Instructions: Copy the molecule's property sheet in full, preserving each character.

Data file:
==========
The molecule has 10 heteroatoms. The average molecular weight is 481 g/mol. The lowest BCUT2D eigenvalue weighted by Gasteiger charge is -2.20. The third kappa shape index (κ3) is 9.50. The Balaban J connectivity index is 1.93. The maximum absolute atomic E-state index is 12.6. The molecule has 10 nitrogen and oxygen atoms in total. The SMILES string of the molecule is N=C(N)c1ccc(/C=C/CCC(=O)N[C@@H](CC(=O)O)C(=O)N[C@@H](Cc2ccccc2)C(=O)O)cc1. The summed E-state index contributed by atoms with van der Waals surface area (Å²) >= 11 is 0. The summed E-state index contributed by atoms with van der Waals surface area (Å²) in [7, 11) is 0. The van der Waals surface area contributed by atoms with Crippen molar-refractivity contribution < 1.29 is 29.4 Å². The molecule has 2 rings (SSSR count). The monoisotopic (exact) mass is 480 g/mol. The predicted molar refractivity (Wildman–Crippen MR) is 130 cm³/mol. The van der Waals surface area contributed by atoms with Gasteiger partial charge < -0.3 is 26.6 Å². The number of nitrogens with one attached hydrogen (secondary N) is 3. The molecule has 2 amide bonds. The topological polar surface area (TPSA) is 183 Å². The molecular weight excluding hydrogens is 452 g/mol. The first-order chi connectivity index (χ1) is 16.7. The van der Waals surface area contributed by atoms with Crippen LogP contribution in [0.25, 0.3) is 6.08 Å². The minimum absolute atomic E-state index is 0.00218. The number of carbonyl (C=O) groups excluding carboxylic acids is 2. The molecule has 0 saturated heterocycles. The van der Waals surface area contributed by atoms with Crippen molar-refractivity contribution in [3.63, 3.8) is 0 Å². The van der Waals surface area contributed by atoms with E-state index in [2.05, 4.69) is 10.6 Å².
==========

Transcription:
The molecule has 10 heteroatoms. The average molecular weight is 481 g/mol. The lowest BCUT2D eigenvalue weighted by Gasteiger charge is -2.20. The third kappa shape index (κ3) is 9.50. The Balaban J connectivity index is 1.93. The maximum absolute atomic E-state index is 12.6. The molecule has 10 nitrogen and oxygen atoms in total. The SMILES string of the molecule is N=C(N)c1ccc(/C=C/CCC(=O)N[C@@H](CC(=O)O)C(=O)N[C@@H](Cc2ccccc2)C(=O)O)cc1. The summed E-state index contributed by atoms with van der Waals surface area (Å²) >= 11 is 0. The summed E-state index contributed by atoms with van der Waals surface area (Å²) in [7, 11) is 0. The van der Waals surface area contributed by atoms with Crippen molar-refractivity contribution < 1.29 is 29.4 Å². The molecule has 2 rings (SSSR count). The monoisotopic (exact) mass is 480 g/mol. The predicted molar refractivity (Wildman–Crippen MR) is 130 cm³/mol. The van der Waals surface area contributed by atoms with Gasteiger partial charge < -0.3 is 26.6 Å². The number of nitrogens with one attached hydrogen (secondary N) is 3. The molecule has 2 amide bonds. The topological polar surface area (TPSA) is 183 Å². The molecular weight excluding hydrogens is 452 g/mol. The first-order chi connectivity index (χ1) is 16.7. The van der Waals surface area contributed by atoms with Crippen LogP contribution in [0.25, 0.3) is 6.08 Å². The minimum absolute atomic E-state index is 0.00218. The number of carbonyl (C=O) groups excluding carboxylic acids is 2. The molecule has 0 saturated heterocycles. The van der Waals surface area contributed by atoms with Crippen molar-refractivity contribution in [3.63, 3.8) is 0 Å². The van der Waals surface area contributed by atoms with E-state index in [2.05, 4.69) is 10.6 Å².